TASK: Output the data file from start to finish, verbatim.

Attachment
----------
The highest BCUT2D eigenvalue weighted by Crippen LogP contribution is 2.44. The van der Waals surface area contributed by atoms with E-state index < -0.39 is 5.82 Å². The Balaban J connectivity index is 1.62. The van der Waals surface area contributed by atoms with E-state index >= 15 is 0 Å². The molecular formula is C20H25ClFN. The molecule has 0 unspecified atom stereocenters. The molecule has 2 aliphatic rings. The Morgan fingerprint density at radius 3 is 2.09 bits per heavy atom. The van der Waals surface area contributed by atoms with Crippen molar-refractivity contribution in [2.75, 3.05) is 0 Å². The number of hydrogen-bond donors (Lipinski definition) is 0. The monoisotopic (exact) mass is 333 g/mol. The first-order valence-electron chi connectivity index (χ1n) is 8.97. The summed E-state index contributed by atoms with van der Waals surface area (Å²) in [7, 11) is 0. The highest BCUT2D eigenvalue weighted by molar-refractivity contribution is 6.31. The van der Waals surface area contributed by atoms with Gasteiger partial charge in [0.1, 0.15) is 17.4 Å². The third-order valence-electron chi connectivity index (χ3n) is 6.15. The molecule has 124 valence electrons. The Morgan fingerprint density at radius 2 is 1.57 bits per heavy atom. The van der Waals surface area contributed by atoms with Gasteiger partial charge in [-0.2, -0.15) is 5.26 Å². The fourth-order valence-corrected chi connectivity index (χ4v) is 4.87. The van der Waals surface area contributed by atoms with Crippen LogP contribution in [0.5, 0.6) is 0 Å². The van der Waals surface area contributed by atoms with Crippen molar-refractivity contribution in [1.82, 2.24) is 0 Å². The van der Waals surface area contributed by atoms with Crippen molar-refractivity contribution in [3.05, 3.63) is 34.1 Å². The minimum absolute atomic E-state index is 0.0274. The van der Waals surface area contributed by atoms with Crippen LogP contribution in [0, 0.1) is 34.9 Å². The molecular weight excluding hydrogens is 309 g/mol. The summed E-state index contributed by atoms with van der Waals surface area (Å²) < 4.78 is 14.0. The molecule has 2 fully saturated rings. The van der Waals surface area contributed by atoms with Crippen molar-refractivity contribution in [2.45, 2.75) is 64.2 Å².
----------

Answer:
The highest BCUT2D eigenvalue weighted by Crippen LogP contribution is 2.44. The van der Waals surface area contributed by atoms with E-state index < -0.39 is 5.82 Å². The Balaban J connectivity index is 1.62. The van der Waals surface area contributed by atoms with E-state index >= 15 is 0 Å². The molecular formula is C20H25ClFN. The molecule has 0 unspecified atom stereocenters. The molecule has 2 aliphatic rings. The Morgan fingerprint density at radius 3 is 2.09 bits per heavy atom. The van der Waals surface area contributed by atoms with Crippen molar-refractivity contribution in [2.75, 3.05) is 0 Å². The number of hydrogen-bond donors (Lipinski definition) is 0. The monoisotopic (exact) mass is 333 g/mol. The first-order valence-electron chi connectivity index (χ1n) is 8.97. The summed E-state index contributed by atoms with van der Waals surface area (Å²) in [7, 11) is 0. The highest BCUT2D eigenvalue weighted by molar-refractivity contribution is 6.31. The van der Waals surface area contributed by atoms with Gasteiger partial charge in [0.1, 0.15) is 17.4 Å². The third-order valence-electron chi connectivity index (χ3n) is 6.15. The molecule has 124 valence electrons. The Morgan fingerprint density at radius 2 is 1.57 bits per heavy atom. The van der Waals surface area contributed by atoms with Gasteiger partial charge in [-0.2, -0.15) is 5.26 Å². The fourth-order valence-corrected chi connectivity index (χ4v) is 4.87. The van der Waals surface area contributed by atoms with Crippen LogP contribution in [0.5, 0.6) is 0 Å². The van der Waals surface area contributed by atoms with Crippen molar-refractivity contribution in [1.82, 2.24) is 0 Å². The van der Waals surface area contributed by atoms with Crippen molar-refractivity contribution in [3.05, 3.63) is 34.1 Å². The minimum absolute atomic E-state index is 0.0274. The van der Waals surface area contributed by atoms with Crippen LogP contribution in [0, 0.1) is 34.9 Å². The molecular weight excluding hydrogens is 309 g/mol. The summed E-state index contributed by atoms with van der Waals surface area (Å²) < 4.78 is 14.0. The molecule has 2 fully saturated rings. The van der Waals surface area contributed by atoms with Crippen molar-refractivity contribution in [2.45, 2.75) is 64.2 Å².